What are the symptoms of BIA-ALCL?
BIA-ALCL can present as a rapidly growing collection of fluid around your breast implant (effusion), which can cause pain and discomfort because of the increase in size.
Rarely, BIA-ALCL can present as a lump that you can feel within the breast that accompanies an increase in size.
Systemic symptoms of BIA-ALCL can include weight loss, night sweats and fatigue.
How is BIA-ALCL diagnosed?
The first step in diagnosis is clinical assessment by someone who is experienced in managing BIA-ALCL patients.
The diagnostic pathway will include an ultrasound-guided aspiration of the effusion fluid, which is sent to a pathology laboratory for cytological analysis. The pathologist will perform staining for some molecular markers (CD30 and ALK) that helps make the diagnosis.
It’s important that these tissues are also sent to a pathologist who is experienced in looking at BIA-ALCL tumours as the diagnosis is often not clear cut.
Sometimes additional imaging, such as MRI or PET scanning may be required as part of the diagnostic process.
Bia-alcl survival rate
Survival after BIA-ALCL is very good and this particular cancer is usually cured with surgery alone – where there is no evidence of spread to other parts of the body.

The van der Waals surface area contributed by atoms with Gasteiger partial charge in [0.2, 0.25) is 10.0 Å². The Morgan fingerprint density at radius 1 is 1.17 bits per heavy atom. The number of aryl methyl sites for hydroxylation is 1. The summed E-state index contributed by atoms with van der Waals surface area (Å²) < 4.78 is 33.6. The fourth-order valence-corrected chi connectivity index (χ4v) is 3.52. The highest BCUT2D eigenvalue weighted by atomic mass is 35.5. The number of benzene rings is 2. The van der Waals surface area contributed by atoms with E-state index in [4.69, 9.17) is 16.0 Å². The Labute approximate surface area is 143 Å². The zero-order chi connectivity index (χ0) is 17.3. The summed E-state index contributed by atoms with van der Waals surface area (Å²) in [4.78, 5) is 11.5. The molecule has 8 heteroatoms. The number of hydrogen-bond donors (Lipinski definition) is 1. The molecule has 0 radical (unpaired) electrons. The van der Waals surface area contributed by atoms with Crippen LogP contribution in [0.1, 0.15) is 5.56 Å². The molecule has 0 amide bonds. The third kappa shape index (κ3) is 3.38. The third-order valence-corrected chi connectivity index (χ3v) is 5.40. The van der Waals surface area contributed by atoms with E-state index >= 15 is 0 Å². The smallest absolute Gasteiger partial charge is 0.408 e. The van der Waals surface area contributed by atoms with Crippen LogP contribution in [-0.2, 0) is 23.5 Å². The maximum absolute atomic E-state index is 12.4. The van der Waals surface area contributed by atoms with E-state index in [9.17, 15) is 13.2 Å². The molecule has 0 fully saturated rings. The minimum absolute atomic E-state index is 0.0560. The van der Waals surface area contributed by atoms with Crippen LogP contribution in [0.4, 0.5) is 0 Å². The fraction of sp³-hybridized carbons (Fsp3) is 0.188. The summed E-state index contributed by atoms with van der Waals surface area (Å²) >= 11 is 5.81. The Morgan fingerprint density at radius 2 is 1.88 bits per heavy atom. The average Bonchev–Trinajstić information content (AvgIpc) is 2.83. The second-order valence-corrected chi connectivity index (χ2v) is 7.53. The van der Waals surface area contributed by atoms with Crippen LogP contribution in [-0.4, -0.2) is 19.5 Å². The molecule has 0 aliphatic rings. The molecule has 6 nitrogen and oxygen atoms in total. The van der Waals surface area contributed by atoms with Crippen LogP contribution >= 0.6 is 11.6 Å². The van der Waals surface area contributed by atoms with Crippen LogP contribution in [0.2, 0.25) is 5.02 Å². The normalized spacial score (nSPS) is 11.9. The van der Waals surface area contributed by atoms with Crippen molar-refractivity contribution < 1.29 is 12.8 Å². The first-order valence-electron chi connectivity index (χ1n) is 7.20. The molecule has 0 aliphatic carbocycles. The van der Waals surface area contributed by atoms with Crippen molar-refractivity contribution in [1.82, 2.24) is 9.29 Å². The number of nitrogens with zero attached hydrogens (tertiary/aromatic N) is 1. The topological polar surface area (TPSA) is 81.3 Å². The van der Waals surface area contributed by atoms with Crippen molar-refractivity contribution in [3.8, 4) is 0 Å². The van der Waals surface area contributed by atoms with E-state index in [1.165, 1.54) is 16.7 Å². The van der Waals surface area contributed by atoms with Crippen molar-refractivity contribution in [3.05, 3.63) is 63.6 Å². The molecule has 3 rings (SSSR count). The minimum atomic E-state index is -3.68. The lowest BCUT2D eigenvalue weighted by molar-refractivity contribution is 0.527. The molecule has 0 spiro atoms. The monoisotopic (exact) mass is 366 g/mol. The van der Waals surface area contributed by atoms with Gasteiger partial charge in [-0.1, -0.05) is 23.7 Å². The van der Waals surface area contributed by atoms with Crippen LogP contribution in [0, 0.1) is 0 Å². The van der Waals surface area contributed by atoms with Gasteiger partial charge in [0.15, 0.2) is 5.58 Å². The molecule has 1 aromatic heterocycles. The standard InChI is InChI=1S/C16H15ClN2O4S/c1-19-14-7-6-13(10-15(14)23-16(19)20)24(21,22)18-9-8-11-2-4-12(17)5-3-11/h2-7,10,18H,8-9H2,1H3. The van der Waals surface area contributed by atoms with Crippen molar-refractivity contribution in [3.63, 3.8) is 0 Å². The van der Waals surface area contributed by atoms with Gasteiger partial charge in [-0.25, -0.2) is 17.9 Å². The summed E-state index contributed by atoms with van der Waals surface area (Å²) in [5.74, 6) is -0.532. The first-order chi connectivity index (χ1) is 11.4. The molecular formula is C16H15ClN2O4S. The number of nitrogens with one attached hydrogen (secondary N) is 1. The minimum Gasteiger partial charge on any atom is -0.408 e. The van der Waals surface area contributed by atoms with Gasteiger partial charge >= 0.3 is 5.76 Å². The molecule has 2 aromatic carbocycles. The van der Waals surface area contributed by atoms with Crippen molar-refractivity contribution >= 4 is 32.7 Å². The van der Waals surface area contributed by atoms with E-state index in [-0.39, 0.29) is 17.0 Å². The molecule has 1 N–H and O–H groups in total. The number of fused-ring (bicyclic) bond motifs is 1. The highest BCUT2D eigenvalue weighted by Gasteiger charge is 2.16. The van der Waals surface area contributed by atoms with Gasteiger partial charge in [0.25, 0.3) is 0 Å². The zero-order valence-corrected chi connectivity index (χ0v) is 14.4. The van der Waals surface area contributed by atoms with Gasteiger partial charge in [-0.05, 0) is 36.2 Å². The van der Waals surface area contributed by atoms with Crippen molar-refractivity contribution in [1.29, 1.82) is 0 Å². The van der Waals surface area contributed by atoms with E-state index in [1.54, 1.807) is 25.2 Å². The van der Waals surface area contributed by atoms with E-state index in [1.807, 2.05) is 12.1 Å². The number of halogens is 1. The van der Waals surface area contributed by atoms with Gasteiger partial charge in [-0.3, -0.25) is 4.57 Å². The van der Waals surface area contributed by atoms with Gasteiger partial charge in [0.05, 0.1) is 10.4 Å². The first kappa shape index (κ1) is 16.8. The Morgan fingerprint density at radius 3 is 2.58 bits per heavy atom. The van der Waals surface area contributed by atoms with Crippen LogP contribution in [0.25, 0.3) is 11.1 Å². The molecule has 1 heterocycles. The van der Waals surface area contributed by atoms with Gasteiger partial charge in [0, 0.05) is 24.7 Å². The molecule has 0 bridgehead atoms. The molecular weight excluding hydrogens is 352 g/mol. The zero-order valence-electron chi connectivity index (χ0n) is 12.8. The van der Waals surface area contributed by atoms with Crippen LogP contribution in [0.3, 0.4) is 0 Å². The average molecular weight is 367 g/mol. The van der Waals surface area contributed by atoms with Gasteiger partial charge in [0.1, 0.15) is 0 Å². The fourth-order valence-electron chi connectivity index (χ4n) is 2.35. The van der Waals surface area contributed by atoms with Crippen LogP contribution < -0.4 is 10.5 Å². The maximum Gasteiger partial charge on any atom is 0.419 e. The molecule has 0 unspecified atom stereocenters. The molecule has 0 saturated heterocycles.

The primary treatment of BIA-ALCL is en bloc capsulectomy to remove the capsule and breast implant. This can be combined with an immediate breast uplift (mastopexy) to reshape the breast once the implant has been removed.
Where there is no evidence of spread outside of the breast no further treatments are required.
Where there is evidence that the tumour has spread to other parts of the body, or invaded into non-breast tissues there may be a role for chemotherapy or radiotherapy. The decision making in these cases are complex and you should be managed by a surgeon who is part of a BIA-ALCL multidisciplinary team so all the aspects of cancer management can be considered.
What happens when breast implants are removed and not replaced?
When breast implants are removed and not replaced the breast loses a lot of volume and the skin/gland of the breast takes on a very empty shape.
There is insufficient data to support replacing textured implants with smooth implants at the time of explantation for BIA-ALCL. Whilst it may be an option to have implants placed again it is often recommended to wait for a period of time before having them placed.
An alternative to implants may be a breast uplift (mastopexy), which restores the breast shape. Whilst it may not give you the same volume as the implant that has been removed it does restore breast shape to a more youthful position. Breast augmentation with smooth implants can still be performed at a later date if you remain clear from a cancer perspective.